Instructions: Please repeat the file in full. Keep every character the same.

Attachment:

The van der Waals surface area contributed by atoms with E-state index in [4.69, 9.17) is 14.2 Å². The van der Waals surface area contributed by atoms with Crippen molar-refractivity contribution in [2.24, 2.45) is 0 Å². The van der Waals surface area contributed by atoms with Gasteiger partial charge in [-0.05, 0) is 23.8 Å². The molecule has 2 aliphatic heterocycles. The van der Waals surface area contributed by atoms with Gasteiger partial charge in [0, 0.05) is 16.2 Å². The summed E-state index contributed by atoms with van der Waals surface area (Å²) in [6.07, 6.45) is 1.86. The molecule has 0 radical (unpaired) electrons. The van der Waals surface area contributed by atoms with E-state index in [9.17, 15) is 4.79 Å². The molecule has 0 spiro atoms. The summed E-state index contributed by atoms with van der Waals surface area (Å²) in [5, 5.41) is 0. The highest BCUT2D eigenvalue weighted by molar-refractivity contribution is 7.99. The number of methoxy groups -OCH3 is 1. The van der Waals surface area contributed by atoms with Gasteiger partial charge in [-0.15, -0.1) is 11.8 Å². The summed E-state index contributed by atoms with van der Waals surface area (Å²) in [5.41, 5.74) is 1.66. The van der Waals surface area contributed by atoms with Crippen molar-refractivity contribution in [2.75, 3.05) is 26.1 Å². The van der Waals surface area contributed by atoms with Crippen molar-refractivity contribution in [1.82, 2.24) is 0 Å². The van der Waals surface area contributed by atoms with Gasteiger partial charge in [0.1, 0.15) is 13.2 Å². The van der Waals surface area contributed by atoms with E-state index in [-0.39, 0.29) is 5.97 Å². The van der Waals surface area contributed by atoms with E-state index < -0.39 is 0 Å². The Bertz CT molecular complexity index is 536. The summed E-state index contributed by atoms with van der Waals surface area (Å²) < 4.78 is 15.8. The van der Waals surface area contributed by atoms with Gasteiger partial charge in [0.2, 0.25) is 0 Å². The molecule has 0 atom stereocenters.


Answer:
The van der Waals surface area contributed by atoms with E-state index in [4.69, 9.17) is 14.2 Å². The van der Waals surface area contributed by atoms with Crippen molar-refractivity contribution in [2.24, 2.45) is 0 Å². The van der Waals surface area contributed by atoms with Gasteiger partial charge in [-0.05, 0) is 23.8 Å². The molecule has 2 aliphatic heterocycles. The van der Waals surface area contributed by atoms with Gasteiger partial charge in [0, 0.05) is 16.2 Å². The summed E-state index contributed by atoms with van der Waals surface area (Å²) in [6.07, 6.45) is 1.86. The molecule has 0 radical (unpaired) electrons. The van der Waals surface area contributed by atoms with E-state index in [9.17, 15) is 4.79 Å². The molecule has 0 spiro atoms. The summed E-state index contributed by atoms with van der Waals surface area (Å²) in [5, 5.41) is 0. The highest BCUT2D eigenvalue weighted by molar-refractivity contribution is 7.99. The number of methoxy groups -OCH3 is 1. The van der Waals surface area contributed by atoms with Gasteiger partial charge in [-0.15, -0.1) is 11.8 Å². The summed E-state index contributed by atoms with van der Waals surface area (Å²) in [5.41, 5.74) is 1.66. The van der Waals surface area contributed by atoms with Crippen molar-refractivity contribution in [2.75, 3.05) is 26.1 Å². The van der Waals surface area contributed by atoms with Crippen molar-refractivity contribution in [1.82, 2.24) is 0 Å². The van der Waals surface area contributed by atoms with Gasteiger partial charge in [0.1, 0.15) is 13.2 Å². The van der Waals surface area contributed by atoms with E-state index in [-0.39, 0.29) is 5.97 Å². The van der Waals surface area contributed by atoms with E-state index < -0.39 is 0 Å². The Bertz CT molecular complexity index is 536. The summed E-state index contributed by atoms with van der Waals surface area (Å²) < 4.78 is 15.8. The van der Waals surface area contributed by atoms with Gasteiger partial charge in [0.2, 0.25) is 0 Å². The molecule has 0 atom stereocenters.